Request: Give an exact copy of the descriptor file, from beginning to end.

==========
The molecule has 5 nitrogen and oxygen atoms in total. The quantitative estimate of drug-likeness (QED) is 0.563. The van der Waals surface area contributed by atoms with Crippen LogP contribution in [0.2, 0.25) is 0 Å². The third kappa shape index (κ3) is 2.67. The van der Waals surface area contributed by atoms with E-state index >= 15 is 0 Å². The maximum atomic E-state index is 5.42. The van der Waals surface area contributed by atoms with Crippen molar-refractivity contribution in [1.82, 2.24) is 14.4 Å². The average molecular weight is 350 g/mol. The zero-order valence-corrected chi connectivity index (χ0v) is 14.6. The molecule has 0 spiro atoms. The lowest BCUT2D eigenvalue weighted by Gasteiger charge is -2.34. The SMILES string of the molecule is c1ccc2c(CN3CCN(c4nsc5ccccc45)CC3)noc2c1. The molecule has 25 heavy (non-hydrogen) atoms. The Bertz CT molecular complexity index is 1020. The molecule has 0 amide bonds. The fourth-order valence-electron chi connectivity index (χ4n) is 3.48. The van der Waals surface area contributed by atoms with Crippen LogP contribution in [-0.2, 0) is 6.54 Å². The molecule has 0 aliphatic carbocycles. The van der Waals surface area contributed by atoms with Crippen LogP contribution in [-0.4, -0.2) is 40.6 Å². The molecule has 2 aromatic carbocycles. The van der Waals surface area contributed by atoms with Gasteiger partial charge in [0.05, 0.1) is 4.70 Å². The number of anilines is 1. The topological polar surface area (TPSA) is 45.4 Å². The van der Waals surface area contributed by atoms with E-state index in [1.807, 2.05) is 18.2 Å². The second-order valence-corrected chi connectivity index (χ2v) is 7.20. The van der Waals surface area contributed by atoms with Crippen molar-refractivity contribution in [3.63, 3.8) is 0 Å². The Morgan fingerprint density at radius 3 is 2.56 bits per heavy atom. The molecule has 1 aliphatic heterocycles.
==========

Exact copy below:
The molecule has 5 nitrogen and oxygen atoms in total. The quantitative estimate of drug-likeness (QED) is 0.563. The van der Waals surface area contributed by atoms with Crippen LogP contribution in [0.2, 0.25) is 0 Å². The third kappa shape index (κ3) is 2.67. The van der Waals surface area contributed by atoms with E-state index >= 15 is 0 Å². The maximum atomic E-state index is 5.42. The van der Waals surface area contributed by atoms with Crippen molar-refractivity contribution in [1.82, 2.24) is 14.4 Å². The average molecular weight is 350 g/mol. The zero-order valence-corrected chi connectivity index (χ0v) is 14.6. The molecule has 0 spiro atoms. The lowest BCUT2D eigenvalue weighted by Gasteiger charge is -2.34. The SMILES string of the molecule is c1ccc2c(CN3CCN(c4nsc5ccccc45)CC3)noc2c1. The molecule has 25 heavy (non-hydrogen) atoms. The Bertz CT molecular complexity index is 1020. The molecule has 0 amide bonds. The fourth-order valence-electron chi connectivity index (χ4n) is 3.48. The van der Waals surface area contributed by atoms with Crippen LogP contribution in [-0.2, 0) is 6.54 Å². The molecule has 0 aliphatic carbocycles. The van der Waals surface area contributed by atoms with Crippen LogP contribution in [-0.4, -0.2) is 40.6 Å². The molecule has 2 aromatic carbocycles. The van der Waals surface area contributed by atoms with Gasteiger partial charge in [0.05, 0.1) is 4.70 Å². The number of anilines is 1. The topological polar surface area (TPSA) is 45.4 Å². The van der Waals surface area contributed by atoms with E-state index in [1.807, 2.05) is 18.2 Å². The second-order valence-corrected chi connectivity index (χ2v) is 7.20. The van der Waals surface area contributed by atoms with Crippen molar-refractivity contribution in [3.63, 3.8) is 0 Å². The Morgan fingerprint density at radius 3 is 2.56 bits per heavy atom. The molecule has 1 aliphatic heterocycles.